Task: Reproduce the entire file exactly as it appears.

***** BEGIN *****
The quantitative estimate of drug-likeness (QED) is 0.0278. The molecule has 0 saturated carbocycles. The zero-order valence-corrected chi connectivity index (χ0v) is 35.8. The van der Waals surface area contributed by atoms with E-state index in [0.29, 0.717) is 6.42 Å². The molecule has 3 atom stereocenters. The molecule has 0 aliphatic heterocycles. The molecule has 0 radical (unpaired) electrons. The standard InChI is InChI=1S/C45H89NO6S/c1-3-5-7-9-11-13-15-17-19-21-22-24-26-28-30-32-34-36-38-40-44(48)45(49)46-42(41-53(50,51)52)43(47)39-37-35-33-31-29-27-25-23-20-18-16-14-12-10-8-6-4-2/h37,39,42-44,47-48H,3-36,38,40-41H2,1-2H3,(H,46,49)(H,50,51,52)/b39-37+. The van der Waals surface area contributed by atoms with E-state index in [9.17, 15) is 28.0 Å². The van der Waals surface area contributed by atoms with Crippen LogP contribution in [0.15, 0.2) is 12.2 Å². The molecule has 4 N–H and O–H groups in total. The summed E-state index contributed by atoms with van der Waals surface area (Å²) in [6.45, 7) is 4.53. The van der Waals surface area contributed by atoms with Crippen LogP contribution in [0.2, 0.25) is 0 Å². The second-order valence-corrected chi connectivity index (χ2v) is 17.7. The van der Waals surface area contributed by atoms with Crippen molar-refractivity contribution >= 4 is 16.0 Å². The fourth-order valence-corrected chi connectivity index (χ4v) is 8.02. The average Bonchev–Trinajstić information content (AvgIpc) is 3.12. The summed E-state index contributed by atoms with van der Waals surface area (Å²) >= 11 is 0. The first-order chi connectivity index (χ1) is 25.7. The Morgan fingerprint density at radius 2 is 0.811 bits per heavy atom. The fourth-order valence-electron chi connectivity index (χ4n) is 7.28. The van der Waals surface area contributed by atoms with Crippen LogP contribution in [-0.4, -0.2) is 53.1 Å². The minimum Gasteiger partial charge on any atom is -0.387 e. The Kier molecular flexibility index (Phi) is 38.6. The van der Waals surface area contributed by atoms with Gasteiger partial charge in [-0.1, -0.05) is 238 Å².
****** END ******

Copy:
The quantitative estimate of drug-likeness (QED) is 0.0278. The molecule has 0 saturated carbocycles. The zero-order valence-corrected chi connectivity index (χ0v) is 35.8. The van der Waals surface area contributed by atoms with E-state index in [0.29, 0.717) is 6.42 Å². The molecule has 3 atom stereocenters. The molecule has 0 aliphatic heterocycles. The molecule has 0 radical (unpaired) electrons. The standard InChI is InChI=1S/C45H89NO6S/c1-3-5-7-9-11-13-15-17-19-21-22-24-26-28-30-32-34-36-38-40-44(48)45(49)46-42(41-53(50,51)52)43(47)39-37-35-33-31-29-27-25-23-20-18-16-14-12-10-8-6-4-2/h37,39,42-44,47-48H,3-36,38,40-41H2,1-2H3,(H,46,49)(H,50,51,52)/b39-37+. The van der Waals surface area contributed by atoms with E-state index in [9.17, 15) is 28.0 Å². The van der Waals surface area contributed by atoms with Crippen LogP contribution in [0.15, 0.2) is 12.2 Å². The molecule has 4 N–H and O–H groups in total. The summed E-state index contributed by atoms with van der Waals surface area (Å²) in [6.45, 7) is 4.53. The van der Waals surface area contributed by atoms with Crippen LogP contribution in [0.2, 0.25) is 0 Å². The second-order valence-corrected chi connectivity index (χ2v) is 17.7. The van der Waals surface area contributed by atoms with Crippen molar-refractivity contribution >= 4 is 16.0 Å². The fourth-order valence-corrected chi connectivity index (χ4v) is 8.02. The average Bonchev–Trinajstić information content (AvgIpc) is 3.12. The summed E-state index contributed by atoms with van der Waals surface area (Å²) >= 11 is 0. The first-order chi connectivity index (χ1) is 25.7. The Morgan fingerprint density at radius 2 is 0.811 bits per heavy atom. The fourth-order valence-electron chi connectivity index (χ4n) is 7.28. The van der Waals surface area contributed by atoms with Crippen LogP contribution in [-0.4, -0.2) is 53.1 Å². The minimum Gasteiger partial charge on any atom is -0.387 e. The Kier molecular flexibility index (Phi) is 38.6. The van der Waals surface area contributed by atoms with Gasteiger partial charge in [-0.1, -0.05) is 238 Å².